This course explores how notions of race, gender and class have been constructed, reflected and contested through American popular culture from the nineteenth century to the present. A special focus will be given to the reciprocal relationship between culture, politics and the economy, and the ways in which class, gendered, and racial identities reflected and shaped them. We will examine how different forms of popular culture, broadly defined as both cultural artifacts and as cultural practices provide us with new types of historical sources and how historians are using them to rethink historical questions such as labor struggles, empire, immigration and democracy. Readings includes both primary and secondary documents and topics are organized chronology. In considering the multifaceted aspects of popular culture, we will examine how it became a useful prism to shape, express and influence notions of gender, race and class.

Women and Gender in American History, 1865-Present


This course provides an introduction to the field of Women’s and Gender, through examining women’s experiences and the change in gender systems from historical perspective, starting from 1865 to the present. We will explore how women’s and men’s political right and social roles have changed, appreciate how does gender shape our understanding of historical events, and learn about the development of feminist activism and ideology. Challenging the understanding of American feminism as occurring in distinct “waves,” we will learn how women have consistently struggled—through both large-scale political movements and everyday battles—for their rights as humans, as workers and as women. As much as we will study women as a group, and focus on the commonalities between them, we will also discover the ways gender has impacted the lives of women differently depending on their race, ethnicity, class and sexual orientation. Although not the focus of this course, we will also examine how gender influenced the life of men, understanding that not only women have gender. The course moves chronologically through eleven study units. In each unit we will consider the impacts of gender and women’s experiences in a historical contexts. We will engage both with primary sources from the period. Readings include some of the fundamental feminist historical articles in the fields, so students will gain familiarity with the key historiographical debates and the scholars who shaped the field.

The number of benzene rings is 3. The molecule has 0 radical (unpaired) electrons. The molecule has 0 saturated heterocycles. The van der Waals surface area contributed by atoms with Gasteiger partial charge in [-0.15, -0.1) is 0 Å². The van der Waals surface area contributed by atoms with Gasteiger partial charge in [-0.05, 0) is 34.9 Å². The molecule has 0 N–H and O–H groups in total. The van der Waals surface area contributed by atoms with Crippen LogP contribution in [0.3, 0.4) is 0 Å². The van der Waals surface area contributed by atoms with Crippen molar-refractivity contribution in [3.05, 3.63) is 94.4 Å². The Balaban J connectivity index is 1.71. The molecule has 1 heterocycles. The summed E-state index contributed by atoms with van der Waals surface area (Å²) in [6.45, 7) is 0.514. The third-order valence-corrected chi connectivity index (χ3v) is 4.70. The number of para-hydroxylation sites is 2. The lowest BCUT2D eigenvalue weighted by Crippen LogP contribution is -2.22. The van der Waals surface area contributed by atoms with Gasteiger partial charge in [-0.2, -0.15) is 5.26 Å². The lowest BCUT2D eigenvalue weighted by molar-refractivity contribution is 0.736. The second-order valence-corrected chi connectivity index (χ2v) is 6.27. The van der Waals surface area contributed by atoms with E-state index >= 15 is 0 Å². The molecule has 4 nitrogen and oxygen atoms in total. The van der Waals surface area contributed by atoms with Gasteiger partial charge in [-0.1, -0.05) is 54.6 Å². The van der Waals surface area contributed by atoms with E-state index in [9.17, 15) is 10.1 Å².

Corporeal Narratives: The Body in Historical Perspective


The human body has always had an important role in constructing social, political and cultural relations. Although it seems as though the body is a fixed, a-historical category, in recent years historians found it to be a valuable source to understand questions of race, gender, sexuality, class, nationalism, citizenship, as well as political and social institutions. This course will explore the history of the body, and how different bodies – male and female, enslave and free, healthy and sick, able and disable, active and idle, natural and artificial, normal and deviant – were constructed and imagined for different purposes, and how the lived experiences of bodies as well as their symbolic meanings can shed light on social, political and historical processes. Readings will highlight many of the ways that historians have approached the body as a historical source and as analytical method. Treating the body as a historical text will allow us to explore the intersections between lived experiences and representation of bodies over various geographical regions and time periods. 

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© 2014 by Einav Rabinovitch-Fox.